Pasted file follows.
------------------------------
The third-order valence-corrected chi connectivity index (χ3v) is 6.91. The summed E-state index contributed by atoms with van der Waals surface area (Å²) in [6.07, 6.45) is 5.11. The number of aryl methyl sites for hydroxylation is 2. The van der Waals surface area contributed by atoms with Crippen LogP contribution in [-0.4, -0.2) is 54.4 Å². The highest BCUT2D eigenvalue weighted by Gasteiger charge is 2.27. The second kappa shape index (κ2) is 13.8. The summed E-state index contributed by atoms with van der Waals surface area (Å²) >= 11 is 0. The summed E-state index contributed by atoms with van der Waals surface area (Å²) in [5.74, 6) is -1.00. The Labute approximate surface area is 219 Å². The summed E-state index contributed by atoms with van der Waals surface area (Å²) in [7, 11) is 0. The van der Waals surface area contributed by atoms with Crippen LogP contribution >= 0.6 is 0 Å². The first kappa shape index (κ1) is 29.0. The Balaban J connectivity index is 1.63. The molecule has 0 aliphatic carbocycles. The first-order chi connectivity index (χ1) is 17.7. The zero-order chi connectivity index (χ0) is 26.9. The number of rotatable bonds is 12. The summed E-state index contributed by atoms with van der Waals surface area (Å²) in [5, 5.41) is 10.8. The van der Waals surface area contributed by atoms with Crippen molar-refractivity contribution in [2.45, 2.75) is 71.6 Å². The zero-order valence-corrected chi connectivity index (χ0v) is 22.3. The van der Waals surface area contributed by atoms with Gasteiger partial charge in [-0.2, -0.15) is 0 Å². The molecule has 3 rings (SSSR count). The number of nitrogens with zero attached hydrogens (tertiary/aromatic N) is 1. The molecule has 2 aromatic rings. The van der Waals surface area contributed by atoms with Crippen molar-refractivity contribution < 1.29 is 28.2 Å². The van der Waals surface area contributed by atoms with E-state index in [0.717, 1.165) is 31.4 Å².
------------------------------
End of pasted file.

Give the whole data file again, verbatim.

The third-order valence-corrected chi connectivity index (χ3v) is 6.91. The summed E-state index contributed by atoms with van der Waals surface area (Å²) in [6.07, 6.45) is 5.11. The number of aryl methyl sites for hydroxylation is 2. The van der Waals surface area contributed by atoms with Crippen LogP contribution in [-0.4, -0.2) is 54.4 Å². The highest BCUT2D eigenvalue weighted by Gasteiger charge is 2.27. The second kappa shape index (κ2) is 13.8. The summed E-state index contributed by atoms with van der Waals surface area (Å²) >= 11 is 0. The summed E-state index contributed by atoms with van der Waals surface area (Å²) in [5.74, 6) is -1.00. The Labute approximate surface area is 219 Å². The summed E-state index contributed by atoms with van der Waals surface area (Å²) in [7, 11) is 0. The van der Waals surface area contributed by atoms with Crippen LogP contribution >= 0.6 is 0 Å². The first kappa shape index (κ1) is 29.0. The Balaban J connectivity index is 1.63. The molecule has 0 aliphatic carbocycles. The first-order chi connectivity index (χ1) is 17.7. The zero-order chi connectivity index (χ0) is 26.9. The number of rotatable bonds is 12. The summed E-state index contributed by atoms with van der Waals surface area (Å²) in [5, 5.41) is 10.8. The van der Waals surface area contributed by atoms with Crippen molar-refractivity contribution in [2.45, 2.75) is 71.6 Å². The zero-order valence-corrected chi connectivity index (χ0v) is 22.3. The van der Waals surface area contributed by atoms with Gasteiger partial charge in [-0.2, -0.15) is 0 Å². The molecule has 3 rings (SSSR count). The number of nitrogens with zero attached hydrogens (tertiary/aromatic N) is 1. The molecule has 2 aromatic rings. The van der Waals surface area contributed by atoms with Crippen molar-refractivity contribution < 1.29 is 28.2 Å². The van der Waals surface area contributed by atoms with E-state index in [0.717, 1.165) is 31.4 Å².